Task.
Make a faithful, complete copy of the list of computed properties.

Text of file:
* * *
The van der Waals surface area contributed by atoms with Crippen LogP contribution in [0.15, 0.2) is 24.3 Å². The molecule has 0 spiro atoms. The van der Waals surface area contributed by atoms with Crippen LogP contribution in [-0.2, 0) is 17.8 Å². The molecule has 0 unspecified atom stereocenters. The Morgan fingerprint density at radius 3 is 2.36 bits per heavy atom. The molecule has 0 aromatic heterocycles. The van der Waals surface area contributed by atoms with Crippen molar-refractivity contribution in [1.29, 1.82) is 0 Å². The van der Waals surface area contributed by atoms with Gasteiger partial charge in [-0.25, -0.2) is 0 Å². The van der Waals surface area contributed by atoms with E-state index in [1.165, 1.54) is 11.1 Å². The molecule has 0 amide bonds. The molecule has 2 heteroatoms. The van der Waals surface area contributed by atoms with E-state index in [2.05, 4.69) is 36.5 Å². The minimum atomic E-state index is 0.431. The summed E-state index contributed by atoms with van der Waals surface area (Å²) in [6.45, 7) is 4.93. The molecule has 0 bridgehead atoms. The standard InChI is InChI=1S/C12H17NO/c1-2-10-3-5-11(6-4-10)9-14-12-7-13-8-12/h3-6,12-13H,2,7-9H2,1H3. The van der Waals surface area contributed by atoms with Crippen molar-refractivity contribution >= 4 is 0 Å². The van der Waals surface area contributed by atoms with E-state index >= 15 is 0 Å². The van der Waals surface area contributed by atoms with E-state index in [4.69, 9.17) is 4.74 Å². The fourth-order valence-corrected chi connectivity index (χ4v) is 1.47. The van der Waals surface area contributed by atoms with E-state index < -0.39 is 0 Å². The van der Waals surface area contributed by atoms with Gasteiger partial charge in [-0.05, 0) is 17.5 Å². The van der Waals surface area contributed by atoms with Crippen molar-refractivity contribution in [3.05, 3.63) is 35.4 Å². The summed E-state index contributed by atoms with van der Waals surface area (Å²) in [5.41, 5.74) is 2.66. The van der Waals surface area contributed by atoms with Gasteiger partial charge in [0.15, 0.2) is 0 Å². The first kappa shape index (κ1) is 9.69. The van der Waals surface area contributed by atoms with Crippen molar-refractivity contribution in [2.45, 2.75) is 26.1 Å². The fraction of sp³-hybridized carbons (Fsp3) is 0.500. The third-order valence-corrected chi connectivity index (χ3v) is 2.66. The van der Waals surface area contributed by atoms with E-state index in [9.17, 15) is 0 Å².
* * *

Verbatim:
The van der Waals surface area contributed by atoms with Crippen LogP contribution in [0.15, 0.2) is 24.3 Å². The molecule has 0 spiro atoms. The van der Waals surface area contributed by atoms with Crippen LogP contribution in [-0.2, 0) is 17.8 Å². The molecule has 0 unspecified atom stereocenters. The Morgan fingerprint density at radius 3 is 2.36 bits per heavy atom. The molecule has 0 aromatic heterocycles. The van der Waals surface area contributed by atoms with Crippen molar-refractivity contribution in [1.29, 1.82) is 0 Å². The van der Waals surface area contributed by atoms with Gasteiger partial charge in [-0.25, -0.2) is 0 Å². The van der Waals surface area contributed by atoms with E-state index in [1.165, 1.54) is 11.1 Å². The molecule has 0 amide bonds. The molecule has 2 heteroatoms. The van der Waals surface area contributed by atoms with E-state index in [2.05, 4.69) is 36.5 Å². The minimum atomic E-state index is 0.431. The summed E-state index contributed by atoms with van der Waals surface area (Å²) in [6.45, 7) is 4.93. The molecule has 0 bridgehead atoms. The standard InChI is InChI=1S/C12H17NO/c1-2-10-3-5-11(6-4-10)9-14-12-7-13-8-12/h3-6,12-13H,2,7-9H2,1H3. The van der Waals surface area contributed by atoms with Crippen molar-refractivity contribution >= 4 is 0 Å². The van der Waals surface area contributed by atoms with E-state index >= 15 is 0 Å². The van der Waals surface area contributed by atoms with E-state index in [4.69, 9.17) is 4.74 Å². The fourth-order valence-corrected chi connectivity index (χ4v) is 1.47. The van der Waals surface area contributed by atoms with E-state index < -0.39 is 0 Å². The van der Waals surface area contributed by atoms with Gasteiger partial charge in [-0.05, 0) is 17.5 Å². The van der Waals surface area contributed by atoms with Crippen molar-refractivity contribution in [3.05, 3.63) is 35.4 Å². The summed E-state index contributed by atoms with van der Waals surface area (Å²) in [5.41, 5.74) is 2.66. The van der Waals surface area contributed by atoms with Gasteiger partial charge in [0.15, 0.2) is 0 Å². The first kappa shape index (κ1) is 9.69. The van der Waals surface area contributed by atoms with Crippen molar-refractivity contribution in [2.45, 2.75) is 26.1 Å². The fraction of sp³-hybridized carbons (Fsp3) is 0.500. The third-order valence-corrected chi connectivity index (χ3v) is 2.66. The van der Waals surface area contributed by atoms with E-state index in [9.17, 15) is 0 Å².